Like I tried to make PLAINLY clear, this whole discussion really isn't about dodgeball, or PE for that matter. It's about whether or not WE think its ok to remove all forms of failure from our school systems. If you want to, no problem. I'd strongly disagree with you, but hey that's your opinion.

    People view sports as a platform of the HAVES and HAVE NOTS. But again I'll ask. Is this any different than regular education? Well in my opinion its how you perceive it. If you think jocks should stick to sports and nerds should stick to school. Fine. However I think every student is teachable regardless of ability. The un-athletic can better themselves through athletics and the meat-head jocks can better themselves through traditional education. Call me idealistic but I believe in wholistic education where every student has potential. And in my opinion, if you disagree perhaps you are the one who is fucked.

  9. Whoa, whoa, I could have sworn that your argument to begin with was that kids need a safe haven, now you're saying that most kids CHOOSE to play dodgeball?

    I believe that you've read many studies on the subject, but there is a fair amount of reaching here. You're telling me that kids will attempt to use a toy hammer to hit something? I did that all the time growing up, but that's because I was imitating my dad, who was fixing the roof at the time.

    But for consistency's sake, are you arguing that dodgeball is too violent, or that competitive sports only serves to humiliate the weak? There's a disconnect that I'm trying to understand.

  10. Anon: sorry I was typing up my comment so I didnt see your recent post.

    I either have read the study you are referring to, or have read similar ones, so I know where you are coming from.

    I may not be PC but I'm totally against repressing aggression with children. The first problem is that we all like to view aggression as the big guy going to town on the little guy. I view it slightly differently. I think aggression is not backing down from a challenge, attacking problems, and facing your fears. But that's just semantics so we'll leave it at that.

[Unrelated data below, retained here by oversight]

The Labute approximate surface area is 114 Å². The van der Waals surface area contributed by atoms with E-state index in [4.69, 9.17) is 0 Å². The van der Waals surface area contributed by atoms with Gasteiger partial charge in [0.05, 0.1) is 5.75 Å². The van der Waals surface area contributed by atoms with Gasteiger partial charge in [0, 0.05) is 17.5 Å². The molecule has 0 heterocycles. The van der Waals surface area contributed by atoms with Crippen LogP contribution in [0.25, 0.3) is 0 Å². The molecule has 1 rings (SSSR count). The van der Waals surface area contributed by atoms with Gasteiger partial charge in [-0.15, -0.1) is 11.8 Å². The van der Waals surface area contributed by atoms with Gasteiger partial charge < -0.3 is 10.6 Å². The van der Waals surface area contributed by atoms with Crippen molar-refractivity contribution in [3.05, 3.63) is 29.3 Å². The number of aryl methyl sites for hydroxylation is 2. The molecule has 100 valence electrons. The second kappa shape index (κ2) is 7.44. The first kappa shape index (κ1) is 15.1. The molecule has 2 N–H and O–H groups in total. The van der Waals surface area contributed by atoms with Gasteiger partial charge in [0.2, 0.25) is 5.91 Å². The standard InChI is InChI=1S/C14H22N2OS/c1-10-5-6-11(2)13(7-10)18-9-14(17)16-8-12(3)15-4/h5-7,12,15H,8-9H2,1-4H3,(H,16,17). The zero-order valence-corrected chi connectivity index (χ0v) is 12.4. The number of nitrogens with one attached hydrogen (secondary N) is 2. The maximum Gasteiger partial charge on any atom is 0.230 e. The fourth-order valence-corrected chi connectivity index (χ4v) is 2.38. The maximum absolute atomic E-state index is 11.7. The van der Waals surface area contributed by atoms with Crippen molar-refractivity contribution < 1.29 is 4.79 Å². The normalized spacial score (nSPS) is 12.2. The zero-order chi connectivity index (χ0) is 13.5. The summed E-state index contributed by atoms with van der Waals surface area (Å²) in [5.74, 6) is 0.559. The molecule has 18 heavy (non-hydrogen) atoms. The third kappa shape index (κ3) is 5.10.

However for every study you cite I can find another that shows young children (boys in particular) are being repressed in school systems. Specifically they are not allowed to rough house, run around, have fun, and generally be young boys. The studies show that allowing the "boys will be boys" mentality actually decreases aggression/violent crimes in later years. (because they realize violence is typically an illogical solution, and they dont have pent up aggression) But again it's research and there are two sides to every study.

    Personally I think students should be allowed to exhibit aggression (again semantics) it's a natural and healthy emotion we have and to force students to burry that away would be a disservice to them.

    Also if you think "boys play ball and girls jump rope" you are woefully, WOEFULLY misinformed.

  11. Anybody want to play dodge ball for pinks? your SOUL?!

    btw...this sounds like a blatant attempt to make all kids created equal, which as nice as this sounds is not the case. We need games like dodge ball to create the cast system that is popularity. The strong are popular in school and get the babes later on while the weak get picked on are usually nerdy and don't get tail until their acne clears up.

    Here is some science to show that teachers have the power to teach our kids right and wrong and still dodge some balls...wait...poor choice of words

  12. sorry.

    although this study speaks mainly about getting people to do violent things, the same can be said for teaching people NOT to do violent things.